anthropology of Hollywood

A medieval blacksmith’s guild. See? It’s just like your union.

As an anthropologist, what strikes me is the way various union rules and activities sometimes have unforeseen or surprising cultural effects: because SAG governed productions shot on film cameras, but AFTRA covered videotaped (including digital video) shoots, when TV productions started switching to AFTRA in order to avoid negotiating with SAG, there’s a strong argument that this hastened the decline in the use of film vs. digital cameras in production.  And in fact, 2011 saw the last motion picture cameras made by Panavision.

Share of television pilots shot under AFTRA or SAG supervision. Note the dramatic increase of AFTRA shops (and the recent slight upswing of SAG)

Details of the way the unions operate also showcase the idea that people who work in the entertainment industry are their own culture (or “tribe,” if you prefer).  In this case, showing the detailed internal rules whose expression makes sense to people inside the culture, but don’t mean make much sense to outsiders.  For example, outside of the industry, people often wonder what the difference is between “story by,” “adaptation by,” and “screenplay by” – details understood by people working within the industry.  In fact, the entire system of credits, heavily structured by union rules, makes little sense to people outside of the industry (and perhaps, sometimes to people within it); that’s one reason conflicts and lawsuits over credits occasionally erupt – relatively recent examples include Crash (producing credit), Fear and Loathing in Las Vegas (screenwriting credit), and Sons of Anarchy (creator credit).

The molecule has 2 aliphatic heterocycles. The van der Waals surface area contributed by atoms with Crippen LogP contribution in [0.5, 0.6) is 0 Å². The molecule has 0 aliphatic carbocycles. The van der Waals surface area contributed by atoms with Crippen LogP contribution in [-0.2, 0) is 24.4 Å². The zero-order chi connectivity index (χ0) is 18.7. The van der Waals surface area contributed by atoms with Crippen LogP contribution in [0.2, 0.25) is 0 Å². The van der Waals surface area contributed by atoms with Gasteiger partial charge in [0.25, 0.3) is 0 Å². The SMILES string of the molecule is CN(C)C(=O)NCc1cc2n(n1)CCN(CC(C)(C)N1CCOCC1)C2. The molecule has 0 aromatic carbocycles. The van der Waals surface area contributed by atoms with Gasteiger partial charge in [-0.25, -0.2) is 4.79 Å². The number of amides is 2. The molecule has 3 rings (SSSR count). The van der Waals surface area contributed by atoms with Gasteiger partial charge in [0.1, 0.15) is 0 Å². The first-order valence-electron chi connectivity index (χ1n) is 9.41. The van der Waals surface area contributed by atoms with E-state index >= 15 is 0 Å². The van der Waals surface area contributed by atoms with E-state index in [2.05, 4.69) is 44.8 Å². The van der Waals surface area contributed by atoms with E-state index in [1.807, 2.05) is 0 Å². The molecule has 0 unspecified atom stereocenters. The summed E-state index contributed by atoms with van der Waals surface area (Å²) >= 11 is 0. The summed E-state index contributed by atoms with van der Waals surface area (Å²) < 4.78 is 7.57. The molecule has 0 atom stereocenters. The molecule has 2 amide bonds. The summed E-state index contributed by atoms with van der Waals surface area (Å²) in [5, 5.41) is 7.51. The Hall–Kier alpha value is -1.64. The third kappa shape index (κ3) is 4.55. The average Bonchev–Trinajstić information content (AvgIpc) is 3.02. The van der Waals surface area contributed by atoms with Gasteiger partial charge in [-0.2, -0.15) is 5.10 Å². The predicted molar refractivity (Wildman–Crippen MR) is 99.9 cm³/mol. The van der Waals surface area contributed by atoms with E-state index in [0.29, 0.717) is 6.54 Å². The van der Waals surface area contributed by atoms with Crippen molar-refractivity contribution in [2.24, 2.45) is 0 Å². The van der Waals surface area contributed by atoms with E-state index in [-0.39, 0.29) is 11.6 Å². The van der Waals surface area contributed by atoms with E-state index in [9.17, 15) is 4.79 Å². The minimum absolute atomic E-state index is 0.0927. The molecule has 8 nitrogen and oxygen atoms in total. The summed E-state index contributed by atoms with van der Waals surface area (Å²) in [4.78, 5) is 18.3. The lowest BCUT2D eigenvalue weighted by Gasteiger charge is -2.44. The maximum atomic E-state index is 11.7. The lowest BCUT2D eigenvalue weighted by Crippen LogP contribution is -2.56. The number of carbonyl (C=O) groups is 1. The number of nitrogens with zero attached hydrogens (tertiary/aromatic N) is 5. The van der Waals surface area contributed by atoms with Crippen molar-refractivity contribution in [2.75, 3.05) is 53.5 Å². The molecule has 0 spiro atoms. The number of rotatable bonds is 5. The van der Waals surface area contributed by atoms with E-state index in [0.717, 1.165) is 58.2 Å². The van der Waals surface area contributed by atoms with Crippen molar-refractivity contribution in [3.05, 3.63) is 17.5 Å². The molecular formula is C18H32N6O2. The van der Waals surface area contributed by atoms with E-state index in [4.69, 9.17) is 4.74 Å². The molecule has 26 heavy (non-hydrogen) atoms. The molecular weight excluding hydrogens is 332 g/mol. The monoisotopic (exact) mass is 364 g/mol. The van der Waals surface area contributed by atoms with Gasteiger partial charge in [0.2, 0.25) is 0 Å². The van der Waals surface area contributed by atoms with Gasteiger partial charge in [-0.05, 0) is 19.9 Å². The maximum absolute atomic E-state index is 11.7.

— Scott Frank

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Credits & Collaboration [or] Nobody Understands What You Do!

12 03 2012

Where I come from, when the credits of a movie started to roll, that meant it was time to leave.  So when I moved to L.A. many years ago, one of the most baffling bits of culture shock was that at the end of a movie, people would actually sit through the credits and watch them.  Asking around to try and figure out the reason for our vast cultural differences, the most common response I got was that people in L.A. stick around through the credits “To see if anyone I know is there.”  Now, I don’t know if this is actually the reason or not – it’s certainly possible, given the number of people who work in the biz and the number of other people who must know them (after all, we’re all less than six degrees away from knowing Kevin Bacon).  But to me what credits really point out is one of the primary hallmarks of the artistic creation know as movie and TV production, and a common feature of cultures around the world: they are collaborative.